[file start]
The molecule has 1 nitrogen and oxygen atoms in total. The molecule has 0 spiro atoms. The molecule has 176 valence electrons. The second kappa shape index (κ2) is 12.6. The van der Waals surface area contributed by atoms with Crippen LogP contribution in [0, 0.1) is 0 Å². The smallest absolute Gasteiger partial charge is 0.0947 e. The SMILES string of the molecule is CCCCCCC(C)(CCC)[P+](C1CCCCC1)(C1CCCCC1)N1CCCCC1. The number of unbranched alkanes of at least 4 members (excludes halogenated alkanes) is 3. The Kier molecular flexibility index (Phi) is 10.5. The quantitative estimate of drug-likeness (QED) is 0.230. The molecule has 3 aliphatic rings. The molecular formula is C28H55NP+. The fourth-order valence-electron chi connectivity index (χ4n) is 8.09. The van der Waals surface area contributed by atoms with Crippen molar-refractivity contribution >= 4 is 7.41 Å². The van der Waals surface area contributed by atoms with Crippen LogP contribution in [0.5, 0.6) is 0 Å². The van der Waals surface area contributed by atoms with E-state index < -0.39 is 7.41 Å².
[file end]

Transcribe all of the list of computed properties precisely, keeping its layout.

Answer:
The molecule has 1 nitrogen and oxygen atoms in total. The molecule has 0 spiro atoms. The molecule has 176 valence electrons. The second kappa shape index (κ2) is 12.6. The van der Waals surface area contributed by atoms with Crippen LogP contribution in [0, 0.1) is 0 Å². The smallest absolute Gasteiger partial charge is 0.0947 e. The SMILES string of the molecule is CCCCCCC(C)(CCC)[P+](C1CCCCC1)(C1CCCCC1)N1CCCCC1. The number of unbranched alkanes of at least 4 members (excludes halogenated alkanes) is 3. The Kier molecular flexibility index (Phi) is 10.5. The quantitative estimate of drug-likeness (QED) is 0.230. The molecule has 3 aliphatic rings. The molecular formula is C28H55NP+. The fourth-order valence-electron chi connectivity index (χ4n) is 8.09. The van der Waals surface area contributed by atoms with Crippen molar-refractivity contribution >= 4 is 7.41 Å². The van der Waals surface area contributed by atoms with Crippen LogP contribution in [0.5, 0.6) is 0 Å². The van der Waals surface area contributed by atoms with E-state index < -0.39 is 7.41 Å².